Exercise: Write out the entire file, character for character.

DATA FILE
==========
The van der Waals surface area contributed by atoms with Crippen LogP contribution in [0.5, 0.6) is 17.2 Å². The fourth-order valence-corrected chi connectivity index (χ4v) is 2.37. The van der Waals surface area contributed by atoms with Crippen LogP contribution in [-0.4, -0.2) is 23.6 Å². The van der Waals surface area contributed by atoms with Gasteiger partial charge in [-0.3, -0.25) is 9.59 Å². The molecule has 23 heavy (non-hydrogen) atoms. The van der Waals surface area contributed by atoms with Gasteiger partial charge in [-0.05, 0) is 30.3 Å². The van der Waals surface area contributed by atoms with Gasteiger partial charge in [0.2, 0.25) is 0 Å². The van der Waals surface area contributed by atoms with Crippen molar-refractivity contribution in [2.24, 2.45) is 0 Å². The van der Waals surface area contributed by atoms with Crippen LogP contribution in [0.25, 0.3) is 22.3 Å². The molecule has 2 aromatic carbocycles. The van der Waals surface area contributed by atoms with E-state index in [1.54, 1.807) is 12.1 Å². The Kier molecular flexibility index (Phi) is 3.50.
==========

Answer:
The van der Waals surface area contributed by atoms with Crippen LogP contribution in [0.5, 0.6) is 17.2 Å². The fourth-order valence-corrected chi connectivity index (χ4v) is 2.37. The van der Waals surface area contributed by atoms with Crippen LogP contribution in [-0.4, -0.2) is 23.6 Å². The van der Waals surface area contributed by atoms with Gasteiger partial charge in [-0.3, -0.25) is 9.59 Å². The molecule has 23 heavy (non-hydrogen) atoms. The van der Waals surface area contributed by atoms with Gasteiger partial charge in [-0.05, 0) is 30.3 Å². The van der Waals surface area contributed by atoms with Gasteiger partial charge in [0.2, 0.25) is 0 Å². The van der Waals surface area contributed by atoms with Crippen molar-refractivity contribution in [2.24, 2.45) is 0 Å². The van der Waals surface area contributed by atoms with Crippen LogP contribution in [0.25, 0.3) is 22.3 Å². The molecule has 2 aromatic carbocycles. The van der Waals surface area contributed by atoms with E-state index in [1.54, 1.807) is 12.1 Å². The Kier molecular flexibility index (Phi) is 3.50.